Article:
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Blimpduino - part 2
by IKE 23-Apr-2010 14:48


This is the second part of the Blimpduino presentation, the first one was a simple introduction and below you can read about the actual build. The procedure is pretty straight-forward with only a few tricky points and some need for improvisation. All the basic instructions are in the Blimpduino page on DIYdrones and you should read and check them before starting the assembly just to be sure you have everything needed and that you have a general view of how things should go.---



At first, every component is placed on the PCB. There is an option here. Instead of using the tall provided 7-slot pin that connects the ultrasound sensor to the board you can use male-female machined pins. The final assembly would be more compact and the sensor will fit more robustly. However I followed the instructions and use the provided tall pins. I started soldering the components by following the order dictated from the instructions and the soldering procedure I described in my previous post.



Some components require extra care like this piece of sticky tape that holds the pins in to place. Otherwise everything is problem free. The IR-sensors have long pins and can be soldered in whatever distance from the pcb you like. If they are right on the pcb's surface they are more robust but their view could be obstructed. Depending on the final components arrangement you can decide where you will solder them. I went for a medium height.



And this is the final board with all the components. I also soldered pins in some unused holes in case they will be at use in the future. The ultrasound sensor doesn't have a very tight fit, it stays in its place but has a little play. It can be easily removed if necessary (ex in R/C conrolled mode).



Here is the first tricky part. In order to connect the motors to the board the kit has -just enough- ultra thin AWG30 wire. I was afraid that after cutting some length to expose the wire from the insulation it it won't be enough so I used instead a conventional more thick wire. I measured it with a multimeter and it has similar resistance so from an electric point of view there is no problem. What I didn't knew is that the very thin wire can be connected to the pin via a special small tool without the need of soldering. That explains its use because I had a tough time soldering the wire to the pin as it is very easy to melt its plastic base from the heat. My solution was to quickly solder the wire to the pin stripe and after it was soldered to cut the two pins, thus using all the pin stripe as a heat sink. You really however should use the AWG30 tool and avoid all this trouble. I will order one soon.

A small remark: Although AWG30 wire is not something really exotic I have a hard time finding it in stores in Athens (Greece). Even with a sample they looked at it like a piece from an alien spacecraft so I just ordered it from Sparkfun, although I had already finished my Blimpduino.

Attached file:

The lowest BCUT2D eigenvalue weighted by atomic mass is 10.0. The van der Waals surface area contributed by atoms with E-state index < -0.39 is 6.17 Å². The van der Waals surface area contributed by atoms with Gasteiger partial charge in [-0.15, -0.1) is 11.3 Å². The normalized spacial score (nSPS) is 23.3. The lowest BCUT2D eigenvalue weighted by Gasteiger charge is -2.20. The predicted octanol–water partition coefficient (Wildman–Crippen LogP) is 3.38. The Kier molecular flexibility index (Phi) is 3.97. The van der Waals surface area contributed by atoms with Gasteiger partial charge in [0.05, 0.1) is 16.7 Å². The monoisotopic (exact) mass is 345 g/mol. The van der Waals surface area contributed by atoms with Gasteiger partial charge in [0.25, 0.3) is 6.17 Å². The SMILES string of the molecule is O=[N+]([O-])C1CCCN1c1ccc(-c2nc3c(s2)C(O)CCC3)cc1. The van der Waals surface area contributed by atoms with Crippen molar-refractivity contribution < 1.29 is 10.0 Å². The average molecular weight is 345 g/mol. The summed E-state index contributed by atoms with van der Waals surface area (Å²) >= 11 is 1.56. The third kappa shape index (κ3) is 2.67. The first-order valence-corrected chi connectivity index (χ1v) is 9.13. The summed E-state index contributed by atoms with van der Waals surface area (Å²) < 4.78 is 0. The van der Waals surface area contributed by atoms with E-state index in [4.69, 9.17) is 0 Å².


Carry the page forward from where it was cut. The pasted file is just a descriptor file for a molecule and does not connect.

It's alive! With the props attached to the motors (just push them a little) and a very easy soldering of the 9V battery to the IR beacon the 3rd hand can be used as a test rig. The code was loaded with the FTDI cable. I used the code exactly as I downloaded it from the Blimpduino website, no modifications whatsoever. Everything seems to work ok. In this primitive test rig it is difficult to evaluate the performance but the basic functions are obvious.



Another tricky point was a parts problem with my kit (one of the very first ones). There were 3 identical Lego parts instead of two with a hole and a simple cylindrical connector. I cut one of them in three pieces with the use of a lighter and a box cutter. The cuts may need a little trim. However I glued them (with CA glue) from the outer surface with the original finish and the fit was perfect. Some extra glue with the two small shafts and the final assembly is very robust and tough.



The final assembly. I used double sticky tape (much more forgiving than glue) to connect the Lego parts to the plastic plate. The servo is also held with double sticky tape.

My kit was one of the first and I bought the battery separately. Two extra Lego bricks are provided in the kit but I wanted something better (and better looking!). I used some foam I have stored from packaging (a new fridge has provided huge amounts) and carved a small box for the battery where it fits without any play. The pcb is on top, also with double sticky tape. The battery can easily be removed and its slot is slightly smaller so it fits tight enough in order not to move or fall.

I think it looks cooler than the OEM solution (OEM term is slightly overrated here)! You can see the other side in the first image of this post.

The only thing now missing is the envelope and of course the first flight, more on my next post.

Blimpduino - part 1

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